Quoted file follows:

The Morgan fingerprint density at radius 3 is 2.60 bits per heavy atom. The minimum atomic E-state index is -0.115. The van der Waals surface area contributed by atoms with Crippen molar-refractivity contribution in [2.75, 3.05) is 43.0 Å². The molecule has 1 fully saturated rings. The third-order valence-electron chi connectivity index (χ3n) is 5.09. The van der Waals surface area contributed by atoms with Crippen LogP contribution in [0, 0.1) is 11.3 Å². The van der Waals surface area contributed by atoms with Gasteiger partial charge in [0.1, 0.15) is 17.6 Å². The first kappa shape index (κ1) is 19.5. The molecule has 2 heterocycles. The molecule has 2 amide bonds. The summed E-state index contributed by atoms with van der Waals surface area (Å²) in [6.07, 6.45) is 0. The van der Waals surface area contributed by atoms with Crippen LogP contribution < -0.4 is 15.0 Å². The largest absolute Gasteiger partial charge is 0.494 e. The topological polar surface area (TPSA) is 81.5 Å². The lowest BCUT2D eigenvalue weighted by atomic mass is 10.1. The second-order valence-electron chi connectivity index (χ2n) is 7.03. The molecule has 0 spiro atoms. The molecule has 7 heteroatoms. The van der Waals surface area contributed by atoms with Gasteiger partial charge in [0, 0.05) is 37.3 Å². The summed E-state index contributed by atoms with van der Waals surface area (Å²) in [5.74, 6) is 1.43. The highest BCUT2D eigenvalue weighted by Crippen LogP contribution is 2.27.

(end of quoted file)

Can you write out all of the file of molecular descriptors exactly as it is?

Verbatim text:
The Morgan fingerprint density at radius 3 is 2.60 bits per heavy atom. The minimum atomic E-state index is -0.115. The van der Waals surface area contributed by atoms with Crippen molar-refractivity contribution in [2.75, 3.05) is 43.0 Å². The molecule has 1 fully saturated rings. The third-order valence-electron chi connectivity index (χ3n) is 5.09. The van der Waals surface area contributed by atoms with Crippen LogP contribution in [0, 0.1) is 11.3 Å². The van der Waals surface area contributed by atoms with Gasteiger partial charge in [0.1, 0.15) is 17.6 Å². The first kappa shape index (κ1) is 19.5. The molecule has 2 heterocycles. The molecule has 2 amide bonds. The summed E-state index contributed by atoms with van der Waals surface area (Å²) in [6.07, 6.45) is 0. The van der Waals surface area contributed by atoms with Crippen LogP contribution < -0.4 is 15.0 Å². The largest absolute Gasteiger partial charge is 0.494 e. The topological polar surface area (TPSA) is 81.5 Å². The lowest BCUT2D eigenvalue weighted by atomic mass is 10.1. The second-order valence-electron chi connectivity index (χ2n) is 7.03. The molecule has 0 spiro atoms. The molecule has 7 heteroatoms. The van der Waals surface area contributed by atoms with Gasteiger partial charge in [0, 0.05) is 37.3 Å². The summed E-state index contributed by atoms with van der Waals surface area (Å²) in [5.74, 6) is 1.43. The highest BCUT2D eigenvalue weighted by Crippen LogP contribution is 2.27.